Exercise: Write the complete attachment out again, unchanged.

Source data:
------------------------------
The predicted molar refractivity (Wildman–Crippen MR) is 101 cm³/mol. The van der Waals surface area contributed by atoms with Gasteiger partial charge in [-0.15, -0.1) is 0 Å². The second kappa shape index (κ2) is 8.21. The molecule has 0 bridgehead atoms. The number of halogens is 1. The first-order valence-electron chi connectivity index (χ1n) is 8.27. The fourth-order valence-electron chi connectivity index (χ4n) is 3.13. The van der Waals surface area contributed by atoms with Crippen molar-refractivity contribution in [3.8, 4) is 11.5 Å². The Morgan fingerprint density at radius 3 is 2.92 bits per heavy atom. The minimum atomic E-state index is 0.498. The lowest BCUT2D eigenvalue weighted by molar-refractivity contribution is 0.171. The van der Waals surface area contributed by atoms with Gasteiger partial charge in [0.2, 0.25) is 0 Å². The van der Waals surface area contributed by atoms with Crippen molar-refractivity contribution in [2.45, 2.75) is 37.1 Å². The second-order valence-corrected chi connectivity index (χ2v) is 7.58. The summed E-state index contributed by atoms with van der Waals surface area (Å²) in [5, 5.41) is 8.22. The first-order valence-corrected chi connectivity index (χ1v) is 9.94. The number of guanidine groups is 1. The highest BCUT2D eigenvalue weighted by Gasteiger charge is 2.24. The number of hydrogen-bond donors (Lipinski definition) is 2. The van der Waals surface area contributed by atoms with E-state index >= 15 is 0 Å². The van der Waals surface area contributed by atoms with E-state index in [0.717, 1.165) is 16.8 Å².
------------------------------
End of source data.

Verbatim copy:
The predicted molar refractivity (Wildman–Crippen MR) is 101 cm³/mol. The van der Waals surface area contributed by atoms with Gasteiger partial charge in [-0.15, -0.1) is 0 Å². The second kappa shape index (κ2) is 8.21. The molecule has 0 bridgehead atoms. The number of halogens is 1. The first-order valence-electron chi connectivity index (χ1n) is 8.27. The fourth-order valence-electron chi connectivity index (χ4n) is 3.13. The van der Waals surface area contributed by atoms with Crippen molar-refractivity contribution in [3.8, 4) is 11.5 Å². The Morgan fingerprint density at radius 3 is 2.92 bits per heavy atom. The minimum atomic E-state index is 0.498. The lowest BCUT2D eigenvalue weighted by molar-refractivity contribution is 0.171. The van der Waals surface area contributed by atoms with Gasteiger partial charge in [0.2, 0.25) is 0 Å². The van der Waals surface area contributed by atoms with Crippen molar-refractivity contribution in [2.45, 2.75) is 37.1 Å². The second-order valence-corrected chi connectivity index (χ2v) is 7.58. The summed E-state index contributed by atoms with van der Waals surface area (Å²) in [5, 5.41) is 8.22. The first-order valence-corrected chi connectivity index (χ1v) is 9.94. The number of guanidine groups is 1. The highest BCUT2D eigenvalue weighted by Gasteiger charge is 2.24. The number of hydrogen-bond donors (Lipinski definition) is 2. The van der Waals surface area contributed by atoms with E-state index >= 15 is 0 Å². The van der Waals surface area contributed by atoms with E-state index in [0.717, 1.165) is 16.8 Å².